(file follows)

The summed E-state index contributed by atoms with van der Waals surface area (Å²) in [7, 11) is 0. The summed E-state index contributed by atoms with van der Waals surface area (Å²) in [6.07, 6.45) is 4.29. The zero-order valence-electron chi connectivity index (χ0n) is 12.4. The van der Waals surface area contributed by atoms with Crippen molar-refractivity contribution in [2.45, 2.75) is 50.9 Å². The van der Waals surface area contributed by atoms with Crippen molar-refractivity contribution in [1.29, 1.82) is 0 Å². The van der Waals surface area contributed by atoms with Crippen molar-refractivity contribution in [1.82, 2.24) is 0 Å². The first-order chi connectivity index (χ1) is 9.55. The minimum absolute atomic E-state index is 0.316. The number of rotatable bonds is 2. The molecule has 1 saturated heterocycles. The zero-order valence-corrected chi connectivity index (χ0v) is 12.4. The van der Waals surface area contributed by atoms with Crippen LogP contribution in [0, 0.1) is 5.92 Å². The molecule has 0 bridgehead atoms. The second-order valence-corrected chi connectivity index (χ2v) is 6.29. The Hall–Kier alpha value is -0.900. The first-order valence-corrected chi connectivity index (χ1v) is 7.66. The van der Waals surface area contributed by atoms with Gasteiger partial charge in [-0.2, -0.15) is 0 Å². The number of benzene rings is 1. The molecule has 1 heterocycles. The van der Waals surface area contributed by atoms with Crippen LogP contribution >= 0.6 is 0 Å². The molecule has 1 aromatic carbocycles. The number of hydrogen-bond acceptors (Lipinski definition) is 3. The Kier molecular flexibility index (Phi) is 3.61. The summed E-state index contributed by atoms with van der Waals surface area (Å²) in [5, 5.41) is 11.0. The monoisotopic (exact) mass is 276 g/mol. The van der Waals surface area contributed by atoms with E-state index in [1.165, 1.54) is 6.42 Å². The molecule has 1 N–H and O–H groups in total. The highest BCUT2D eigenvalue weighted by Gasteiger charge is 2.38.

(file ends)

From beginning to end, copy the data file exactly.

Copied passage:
The summed E-state index contributed by atoms with van der Waals surface area (Å²) in [7, 11) is 0. The summed E-state index contributed by atoms with van der Waals surface area (Å²) in [6.07, 6.45) is 4.29. The zero-order valence-electron chi connectivity index (χ0n) is 12.4. The van der Waals surface area contributed by atoms with Crippen molar-refractivity contribution in [2.45, 2.75) is 50.9 Å². The van der Waals surface area contributed by atoms with Crippen molar-refractivity contribution in [1.29, 1.82) is 0 Å². The van der Waals surface area contributed by atoms with Crippen molar-refractivity contribution in [1.82, 2.24) is 0 Å². The first-order chi connectivity index (χ1) is 9.55. The minimum absolute atomic E-state index is 0.316. The number of rotatable bonds is 2. The molecule has 1 saturated heterocycles. The zero-order valence-corrected chi connectivity index (χ0v) is 12.4. The van der Waals surface area contributed by atoms with Crippen LogP contribution in [0, 0.1) is 5.92 Å². The molecule has 0 bridgehead atoms. The second-order valence-corrected chi connectivity index (χ2v) is 6.29. The Hall–Kier alpha value is -0.900. The first-order valence-corrected chi connectivity index (χ1v) is 7.66. The van der Waals surface area contributed by atoms with Gasteiger partial charge in [-0.2, -0.15) is 0 Å². The number of benzene rings is 1. The molecule has 1 heterocycles. The van der Waals surface area contributed by atoms with Crippen LogP contribution >= 0.6 is 0 Å². The molecule has 1 aromatic carbocycles. The number of hydrogen-bond acceptors (Lipinski definition) is 3. The Kier molecular flexibility index (Phi) is 3.61. The summed E-state index contributed by atoms with van der Waals surface area (Å²) in [5, 5.41) is 11.0. The monoisotopic (exact) mass is 276 g/mol. The van der Waals surface area contributed by atoms with E-state index in [1.165, 1.54) is 6.42 Å². The molecule has 1 N–H and O–H groups in total. The highest BCUT2D eigenvalue weighted by Gasteiger charge is 2.38.